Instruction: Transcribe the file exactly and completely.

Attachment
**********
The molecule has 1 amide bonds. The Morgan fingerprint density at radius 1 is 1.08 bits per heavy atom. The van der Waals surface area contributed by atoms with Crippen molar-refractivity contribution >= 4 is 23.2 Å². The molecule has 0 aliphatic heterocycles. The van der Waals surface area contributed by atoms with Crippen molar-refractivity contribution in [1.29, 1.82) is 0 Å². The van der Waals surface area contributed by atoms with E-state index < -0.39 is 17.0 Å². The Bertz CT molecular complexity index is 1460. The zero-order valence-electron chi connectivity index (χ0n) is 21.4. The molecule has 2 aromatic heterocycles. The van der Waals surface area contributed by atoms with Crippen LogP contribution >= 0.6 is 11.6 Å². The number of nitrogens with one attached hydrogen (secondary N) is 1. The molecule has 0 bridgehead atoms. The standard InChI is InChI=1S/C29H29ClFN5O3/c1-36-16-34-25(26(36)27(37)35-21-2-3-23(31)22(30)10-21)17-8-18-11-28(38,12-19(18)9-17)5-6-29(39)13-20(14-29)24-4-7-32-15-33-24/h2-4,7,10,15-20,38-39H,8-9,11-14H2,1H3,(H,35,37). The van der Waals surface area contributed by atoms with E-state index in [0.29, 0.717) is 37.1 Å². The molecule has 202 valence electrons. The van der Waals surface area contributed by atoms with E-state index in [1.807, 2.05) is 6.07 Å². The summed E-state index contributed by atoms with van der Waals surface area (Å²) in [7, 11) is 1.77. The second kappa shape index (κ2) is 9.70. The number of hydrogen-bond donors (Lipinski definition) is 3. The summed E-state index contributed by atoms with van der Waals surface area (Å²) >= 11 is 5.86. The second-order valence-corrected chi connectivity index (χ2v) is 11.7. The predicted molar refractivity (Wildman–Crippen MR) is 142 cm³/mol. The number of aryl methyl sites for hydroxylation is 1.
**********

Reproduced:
The molecule has 1 amide bonds. The Morgan fingerprint density at radius 1 is 1.08 bits per heavy atom. The van der Waals surface area contributed by atoms with Crippen molar-refractivity contribution >= 4 is 23.2 Å². The molecule has 0 aliphatic heterocycles. The van der Waals surface area contributed by atoms with Crippen molar-refractivity contribution in [1.29, 1.82) is 0 Å². The van der Waals surface area contributed by atoms with E-state index < -0.39 is 17.0 Å². The Bertz CT molecular complexity index is 1460. The zero-order valence-electron chi connectivity index (χ0n) is 21.4. The molecule has 2 aromatic heterocycles. The van der Waals surface area contributed by atoms with Crippen LogP contribution >= 0.6 is 11.6 Å². The number of nitrogens with one attached hydrogen (secondary N) is 1. The molecule has 0 bridgehead atoms. The standard InChI is InChI=1S/C29H29ClFN5O3/c1-36-16-34-25(26(36)27(37)35-21-2-3-23(31)22(30)10-21)17-8-18-11-28(38,12-19(18)9-17)5-6-29(39)13-20(14-29)24-4-7-32-15-33-24/h2-4,7,10,15-20,38-39H,8-9,11-14H2,1H3,(H,35,37). The van der Waals surface area contributed by atoms with E-state index in [0.29, 0.717) is 37.1 Å². The molecule has 202 valence electrons. The van der Waals surface area contributed by atoms with E-state index in [1.807, 2.05) is 6.07 Å². The summed E-state index contributed by atoms with van der Waals surface area (Å²) in [7, 11) is 1.77. The second kappa shape index (κ2) is 9.70. The number of hydrogen-bond donors (Lipinski definition) is 3. The summed E-state index contributed by atoms with van der Waals surface area (Å²) >= 11 is 5.86. The second-order valence-corrected chi connectivity index (χ2v) is 11.7. The predicted molar refractivity (Wildman–Crippen MR) is 142 cm³/mol. The number of aryl methyl sites for hydroxylation is 1.